Fourteen captive-bred pygmy hogs were released in Manas National Park in Assam recently.
The pygmy hogs, released by the Pygmy Hog Conservation Programme (PHCP) over two days on May 14 and 17, prior to release in Manas were maintained in the pre-release centre near Nameri National Park for six months.
During the time of translocation from the centre to Manas, Assam State Zoo-cum-Botanical Garden DFO Tejas Mariswamy and Debashish Buragohain, Range Officer, Nameri National Park, were present.
This is a significant milestone in the effort to save one of the most endangered mammals in the world as the original wild stock for the conservation breeding project was captured from the same park about 24 years ago.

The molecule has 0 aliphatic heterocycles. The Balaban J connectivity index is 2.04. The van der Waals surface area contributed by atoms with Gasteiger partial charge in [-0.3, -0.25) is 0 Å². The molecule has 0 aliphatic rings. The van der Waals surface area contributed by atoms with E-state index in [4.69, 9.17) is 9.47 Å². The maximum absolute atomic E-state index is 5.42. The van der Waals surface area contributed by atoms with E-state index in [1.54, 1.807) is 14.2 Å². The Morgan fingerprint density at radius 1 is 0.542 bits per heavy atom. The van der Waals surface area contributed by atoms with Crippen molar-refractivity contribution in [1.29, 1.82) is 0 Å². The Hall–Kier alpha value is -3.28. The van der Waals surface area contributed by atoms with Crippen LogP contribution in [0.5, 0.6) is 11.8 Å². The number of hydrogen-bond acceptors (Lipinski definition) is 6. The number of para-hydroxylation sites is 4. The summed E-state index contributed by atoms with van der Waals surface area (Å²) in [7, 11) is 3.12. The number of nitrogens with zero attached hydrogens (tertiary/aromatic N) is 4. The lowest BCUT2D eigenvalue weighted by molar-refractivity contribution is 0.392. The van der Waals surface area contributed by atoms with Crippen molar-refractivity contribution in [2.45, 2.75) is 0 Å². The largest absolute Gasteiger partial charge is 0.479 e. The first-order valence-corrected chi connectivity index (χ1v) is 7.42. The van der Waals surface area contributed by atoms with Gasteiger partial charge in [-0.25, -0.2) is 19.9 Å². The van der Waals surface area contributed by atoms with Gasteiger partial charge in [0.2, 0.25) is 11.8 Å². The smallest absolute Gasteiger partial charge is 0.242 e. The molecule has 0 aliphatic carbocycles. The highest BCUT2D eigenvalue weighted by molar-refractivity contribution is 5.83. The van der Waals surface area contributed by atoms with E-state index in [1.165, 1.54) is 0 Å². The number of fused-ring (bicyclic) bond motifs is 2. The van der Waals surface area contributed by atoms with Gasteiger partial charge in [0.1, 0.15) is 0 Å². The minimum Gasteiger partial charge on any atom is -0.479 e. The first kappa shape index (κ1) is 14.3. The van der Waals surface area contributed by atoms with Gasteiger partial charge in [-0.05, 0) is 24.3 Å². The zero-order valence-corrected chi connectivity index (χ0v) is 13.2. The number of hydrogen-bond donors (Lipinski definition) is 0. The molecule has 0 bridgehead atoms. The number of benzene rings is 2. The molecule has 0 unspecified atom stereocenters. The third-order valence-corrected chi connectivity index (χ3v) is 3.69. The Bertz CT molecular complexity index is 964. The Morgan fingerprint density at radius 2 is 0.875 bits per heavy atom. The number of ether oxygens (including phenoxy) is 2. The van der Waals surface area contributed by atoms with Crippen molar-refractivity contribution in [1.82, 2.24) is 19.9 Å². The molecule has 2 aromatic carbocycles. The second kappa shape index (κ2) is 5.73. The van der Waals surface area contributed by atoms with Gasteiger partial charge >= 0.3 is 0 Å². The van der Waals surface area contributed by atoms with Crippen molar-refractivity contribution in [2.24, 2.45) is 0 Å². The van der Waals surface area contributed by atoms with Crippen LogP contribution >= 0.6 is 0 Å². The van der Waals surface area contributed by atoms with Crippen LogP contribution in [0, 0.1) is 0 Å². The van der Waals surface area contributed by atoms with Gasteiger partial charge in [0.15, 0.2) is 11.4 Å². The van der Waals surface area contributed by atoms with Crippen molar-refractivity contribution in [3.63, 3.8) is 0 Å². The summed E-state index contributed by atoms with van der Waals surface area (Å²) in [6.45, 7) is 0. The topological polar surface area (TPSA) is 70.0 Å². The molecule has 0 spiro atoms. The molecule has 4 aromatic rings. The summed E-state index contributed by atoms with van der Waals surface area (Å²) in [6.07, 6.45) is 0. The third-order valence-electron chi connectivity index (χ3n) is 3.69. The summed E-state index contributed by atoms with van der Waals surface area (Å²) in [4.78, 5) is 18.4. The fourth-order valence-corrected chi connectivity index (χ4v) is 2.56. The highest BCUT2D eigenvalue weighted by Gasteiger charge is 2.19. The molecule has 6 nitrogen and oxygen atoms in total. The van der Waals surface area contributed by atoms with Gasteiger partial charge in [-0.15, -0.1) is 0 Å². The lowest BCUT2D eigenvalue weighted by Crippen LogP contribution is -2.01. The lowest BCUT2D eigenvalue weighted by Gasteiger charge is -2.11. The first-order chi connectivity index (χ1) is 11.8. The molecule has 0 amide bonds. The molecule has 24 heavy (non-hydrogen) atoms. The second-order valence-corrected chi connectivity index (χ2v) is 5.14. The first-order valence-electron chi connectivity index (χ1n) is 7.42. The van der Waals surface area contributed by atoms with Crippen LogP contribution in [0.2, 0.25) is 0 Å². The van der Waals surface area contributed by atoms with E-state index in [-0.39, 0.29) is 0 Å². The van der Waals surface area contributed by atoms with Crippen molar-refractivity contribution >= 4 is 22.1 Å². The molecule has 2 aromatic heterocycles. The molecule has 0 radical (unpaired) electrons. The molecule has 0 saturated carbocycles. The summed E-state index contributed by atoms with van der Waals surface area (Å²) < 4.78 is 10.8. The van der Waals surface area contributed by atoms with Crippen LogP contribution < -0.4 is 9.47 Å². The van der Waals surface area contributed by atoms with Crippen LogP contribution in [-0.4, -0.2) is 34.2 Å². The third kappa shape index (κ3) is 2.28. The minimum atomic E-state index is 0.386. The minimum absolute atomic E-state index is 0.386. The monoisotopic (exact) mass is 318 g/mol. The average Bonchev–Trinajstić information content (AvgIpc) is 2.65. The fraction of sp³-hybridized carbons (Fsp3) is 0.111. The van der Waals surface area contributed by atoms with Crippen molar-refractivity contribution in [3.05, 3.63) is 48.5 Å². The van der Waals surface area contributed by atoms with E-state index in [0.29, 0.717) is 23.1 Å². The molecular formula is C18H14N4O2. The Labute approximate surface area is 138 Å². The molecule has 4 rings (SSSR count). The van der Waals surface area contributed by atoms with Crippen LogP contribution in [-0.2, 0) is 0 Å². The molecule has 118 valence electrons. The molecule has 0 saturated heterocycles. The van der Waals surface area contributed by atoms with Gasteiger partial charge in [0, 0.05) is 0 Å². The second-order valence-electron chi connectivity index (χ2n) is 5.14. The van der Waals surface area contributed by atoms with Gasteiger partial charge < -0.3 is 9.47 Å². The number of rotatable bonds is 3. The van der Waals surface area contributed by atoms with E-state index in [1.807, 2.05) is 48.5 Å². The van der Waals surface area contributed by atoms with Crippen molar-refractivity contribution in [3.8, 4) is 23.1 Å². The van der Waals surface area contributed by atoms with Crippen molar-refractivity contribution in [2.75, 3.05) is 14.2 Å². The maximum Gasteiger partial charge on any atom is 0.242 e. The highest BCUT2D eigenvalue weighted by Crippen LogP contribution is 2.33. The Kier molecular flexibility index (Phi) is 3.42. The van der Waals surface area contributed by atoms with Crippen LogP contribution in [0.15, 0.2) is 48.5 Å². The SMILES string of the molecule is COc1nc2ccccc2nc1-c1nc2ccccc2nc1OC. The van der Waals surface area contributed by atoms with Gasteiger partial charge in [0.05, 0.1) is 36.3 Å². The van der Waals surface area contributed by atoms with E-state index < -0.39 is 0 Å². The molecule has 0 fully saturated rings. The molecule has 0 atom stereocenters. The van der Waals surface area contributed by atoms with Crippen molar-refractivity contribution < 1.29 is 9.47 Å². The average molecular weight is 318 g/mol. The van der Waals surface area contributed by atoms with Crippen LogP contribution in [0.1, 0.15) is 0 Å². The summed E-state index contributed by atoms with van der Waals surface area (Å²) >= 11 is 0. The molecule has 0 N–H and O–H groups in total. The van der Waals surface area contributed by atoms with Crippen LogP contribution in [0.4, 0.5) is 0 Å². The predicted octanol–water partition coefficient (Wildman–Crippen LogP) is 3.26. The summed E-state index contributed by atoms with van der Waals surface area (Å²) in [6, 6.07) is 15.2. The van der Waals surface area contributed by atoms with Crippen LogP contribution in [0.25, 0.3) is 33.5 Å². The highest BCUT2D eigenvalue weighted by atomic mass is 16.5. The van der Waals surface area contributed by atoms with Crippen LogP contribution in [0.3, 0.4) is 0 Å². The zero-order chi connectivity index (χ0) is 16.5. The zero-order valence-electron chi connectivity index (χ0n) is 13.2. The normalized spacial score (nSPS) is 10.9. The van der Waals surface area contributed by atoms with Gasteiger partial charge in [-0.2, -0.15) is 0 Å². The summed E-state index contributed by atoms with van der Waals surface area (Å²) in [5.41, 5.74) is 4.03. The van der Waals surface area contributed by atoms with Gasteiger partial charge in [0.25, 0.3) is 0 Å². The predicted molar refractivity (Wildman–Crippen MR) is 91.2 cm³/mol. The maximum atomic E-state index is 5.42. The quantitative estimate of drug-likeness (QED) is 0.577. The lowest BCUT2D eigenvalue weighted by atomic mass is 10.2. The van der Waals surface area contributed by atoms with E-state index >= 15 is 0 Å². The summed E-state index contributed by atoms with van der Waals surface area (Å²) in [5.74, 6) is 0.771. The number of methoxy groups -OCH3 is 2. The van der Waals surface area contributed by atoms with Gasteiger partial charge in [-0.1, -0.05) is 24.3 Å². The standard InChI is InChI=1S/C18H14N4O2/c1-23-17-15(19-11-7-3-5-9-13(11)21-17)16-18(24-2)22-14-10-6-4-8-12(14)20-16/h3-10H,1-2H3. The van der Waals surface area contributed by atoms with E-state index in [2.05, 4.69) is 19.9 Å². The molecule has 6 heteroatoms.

The species now returns to their home, where the original population still survives, albeit dramatically declined.
With this, the number of pygmy hogs reintroduced into the wild by PHCP has reached 130 (62 males, 68 females) which is more than their current original global wild population.
In 1996, six hogs – 2 males and 4 females – were captured from Bansbari range of Manas National Park to start the breeding programme.
Later, a young male rescued in 2001, and another male and two females captured in 2013 from the same range joined the captive breeding stock.
Reintroduction of captive hogs in the wild began in 2008. Initially, three protected areas in their past distribution range in Assam were selected for better protection and restoration of alluvial grasslands.
Over the next decade, 35 hogs which included 18 males and 17 females, were released in Sonai-Rupai Wildlife Sanctuary, 59 (26 males, 33 females) in Orang National Park, and 22 (11 males, 11 females) in Barnadi Wildlife Sanctuary.
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